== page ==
The Library of Congress has made some significant updates and additions to the Chronicling America web site recently: Newspapers selected and digitized by the Alaska State Library and History Colorado began to be added to the more than 12 million pages from 41 other states and territories and the District of Columbia Expanded coverage of […]
Sloths slurp soup upside-down?! So suggests the 1916 Day Book (Chicago, IL) in a brief (and illustrated) article highlighting attributes and behaviors of “the toe-nail sloth” in modern society. Read more about it and celebrate International Sloth Day (October 20)! Don’t forget to follow us on Twitter @librarycongress #ChronAm!
Is it your lucky or unlucky day? For some Friday the 13th just a date on the calendar. But if you're superstitious, you might want to "put that rabbit's foot in your pocket 'till the evenin sun goes down" or travel the "straight and narrow, unless it takes you underneath a ladder." Check out this article for more […]
On October 1, 1903, the Boston Americans play the Pittsburgh Pirates in the 1st game of the modern World Series. In the month before the game, a compromise known as the National Agreement resolved the conflict between the rival American and National Leagues and laid the foundation for the World Series that continues to this day. Check out this article for more […]
Can you help identify illustrations and transcribe captions in World War One-era newspapers from Chronicling America? As announced this week by the Library of Congress, one of the first features of the new labs.loc.gov is Beyond Words, a website that invites the public to identify cartoons and photographs in historic newspapers and provide captions that will […]
What did we know about the how’s and why’s of a total eclipse of the sun in 1869? Having experienced a total eclipse in North America just a few years prior in 1860, newspaper readers of 1869 were eager for information. The Evening Telegraph (Philadelphia, PA) presented that and more just before the August 7 […]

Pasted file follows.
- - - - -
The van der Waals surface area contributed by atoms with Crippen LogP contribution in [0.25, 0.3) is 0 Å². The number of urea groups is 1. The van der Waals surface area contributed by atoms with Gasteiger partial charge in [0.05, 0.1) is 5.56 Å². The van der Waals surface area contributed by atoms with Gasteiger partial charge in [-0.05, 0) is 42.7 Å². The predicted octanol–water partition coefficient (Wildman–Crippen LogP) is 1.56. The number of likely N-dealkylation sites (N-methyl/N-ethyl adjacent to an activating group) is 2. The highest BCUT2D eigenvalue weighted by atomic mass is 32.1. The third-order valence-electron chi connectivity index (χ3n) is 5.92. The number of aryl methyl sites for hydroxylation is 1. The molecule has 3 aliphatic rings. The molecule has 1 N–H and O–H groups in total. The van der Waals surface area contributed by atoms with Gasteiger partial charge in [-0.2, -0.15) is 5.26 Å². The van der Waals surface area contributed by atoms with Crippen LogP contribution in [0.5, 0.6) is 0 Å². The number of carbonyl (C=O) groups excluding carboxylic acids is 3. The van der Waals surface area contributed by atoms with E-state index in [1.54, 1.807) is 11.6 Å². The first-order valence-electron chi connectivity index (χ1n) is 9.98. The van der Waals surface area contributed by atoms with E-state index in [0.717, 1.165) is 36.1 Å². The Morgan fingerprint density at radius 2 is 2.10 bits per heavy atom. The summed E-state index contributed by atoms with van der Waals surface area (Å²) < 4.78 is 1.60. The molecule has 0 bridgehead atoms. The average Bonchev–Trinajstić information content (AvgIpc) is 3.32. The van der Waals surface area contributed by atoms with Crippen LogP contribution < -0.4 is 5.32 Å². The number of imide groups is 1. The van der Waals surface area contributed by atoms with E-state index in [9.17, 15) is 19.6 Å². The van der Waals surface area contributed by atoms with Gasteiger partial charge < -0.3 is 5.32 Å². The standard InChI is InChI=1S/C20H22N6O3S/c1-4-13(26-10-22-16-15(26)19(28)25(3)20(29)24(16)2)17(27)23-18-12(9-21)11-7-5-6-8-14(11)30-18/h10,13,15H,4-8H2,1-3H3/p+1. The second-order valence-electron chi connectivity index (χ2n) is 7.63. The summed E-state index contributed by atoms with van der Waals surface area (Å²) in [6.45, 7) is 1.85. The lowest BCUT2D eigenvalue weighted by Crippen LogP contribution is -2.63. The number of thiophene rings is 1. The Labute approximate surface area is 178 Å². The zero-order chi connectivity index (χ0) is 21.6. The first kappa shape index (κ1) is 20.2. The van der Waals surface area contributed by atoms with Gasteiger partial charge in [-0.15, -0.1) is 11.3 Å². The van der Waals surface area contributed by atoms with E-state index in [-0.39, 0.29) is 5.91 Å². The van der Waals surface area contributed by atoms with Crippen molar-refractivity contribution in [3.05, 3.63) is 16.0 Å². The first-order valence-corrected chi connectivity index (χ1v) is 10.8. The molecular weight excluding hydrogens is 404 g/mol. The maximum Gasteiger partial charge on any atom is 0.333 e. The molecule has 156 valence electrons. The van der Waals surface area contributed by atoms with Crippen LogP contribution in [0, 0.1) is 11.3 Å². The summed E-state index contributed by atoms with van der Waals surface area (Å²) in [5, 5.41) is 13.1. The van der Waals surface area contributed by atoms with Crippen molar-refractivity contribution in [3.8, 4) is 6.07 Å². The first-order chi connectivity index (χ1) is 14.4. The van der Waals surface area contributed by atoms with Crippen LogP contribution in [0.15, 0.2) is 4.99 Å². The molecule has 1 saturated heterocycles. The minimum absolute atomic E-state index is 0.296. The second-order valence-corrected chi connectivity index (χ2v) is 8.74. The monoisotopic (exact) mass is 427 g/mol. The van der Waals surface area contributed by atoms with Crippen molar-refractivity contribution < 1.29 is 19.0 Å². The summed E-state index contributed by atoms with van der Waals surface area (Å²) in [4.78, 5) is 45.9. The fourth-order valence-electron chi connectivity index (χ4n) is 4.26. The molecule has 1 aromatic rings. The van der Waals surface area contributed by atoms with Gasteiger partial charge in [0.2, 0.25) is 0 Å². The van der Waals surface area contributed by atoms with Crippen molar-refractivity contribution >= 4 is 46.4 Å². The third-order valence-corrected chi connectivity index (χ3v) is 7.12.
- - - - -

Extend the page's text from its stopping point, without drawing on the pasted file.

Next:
from the National Endowment for the Humanities: We are happy to announce the addition of two new partners to the National Digital Newspaper Program: Arkansas and Georgia. NEH recently made awards to the Arkansas State Archives and the University of Georgia to digitize their historic newspapers and contribute to the Chronicling America web site....Read more about […]
Telework – 1912 style! “All parts of vacation land…are within easy ‘commuting distance’…” With the services provided by the New York Telephone Company “…the busy man can enjoy his summer vacation…and yet not neglect his affairs in town.“ Read more about it and follow us on Twitter @librarycongress #ChronAm!
Attempting what only a handful of daredevil flyers would dream of, “birdman” Harry N. Atwood made a record-breaking 14-day multi-leg trip from Boston to Washington, DC, at the helm of a Moth biplane. Several days after his arrival, "the biplane scudded and clipped over the Tidal Basin, its wings all a-quiver," as he landed on […]
For the past 6 years, in the little town of Whitesbog, New Jersey, a "remarkable woman" has been doing remarkable work in the quietest sort of way. By applying eugenic principles, Elizabeth White produces the first crop of cultivated “super-blueberries.” Read more about it in Philadelphia's Evening Public Ledger and follow us on Twitter @librarycongress #ChronAm!
“Some years ago a gentle, inoffensive stranger landed on this terrestrial sphere with no luggage but a book….This was Mr. Skygack from Mars,” wrote Fred Schaefer, author of the comic “Mr. Skygack, from Mars” in the Day Book (Chicago, IL) in 1912. This early comic strip first began appearing in newspapers associated with the Scripps […]
The famous and gay poet Walt Whitman often wrote stories for newspapers. His recently rediscovered serial novel, “Life and Adventures of Jack Engle,” a purported first-person autobiography, appeared anonymously in the Sunday Dispatch (New York , NY), March 14 through April 18, 1852. A front page ad in the New-York Daily Tribune of March 13, 1852 […]
Did you know that Memorial Day used to be known as Decoration Day? Or that the practice of honoring the war dead during spring first arose in the South as the Civil War ended? Featuring newspapers from around the country during the nineteenth and early twentieth centuries, discover more about the fascinating history of this […]
In the heart of San Francisco, CA, on May 12, 1903, President Theodore Roosevelt was greeted by throngs of spectators. The following day the San Francisco Call (San Francisco, CA) reported on the parade in detail, describing the military splendor, decorations on Market Street, bells pealing out and the roar of the crowd. In addition […]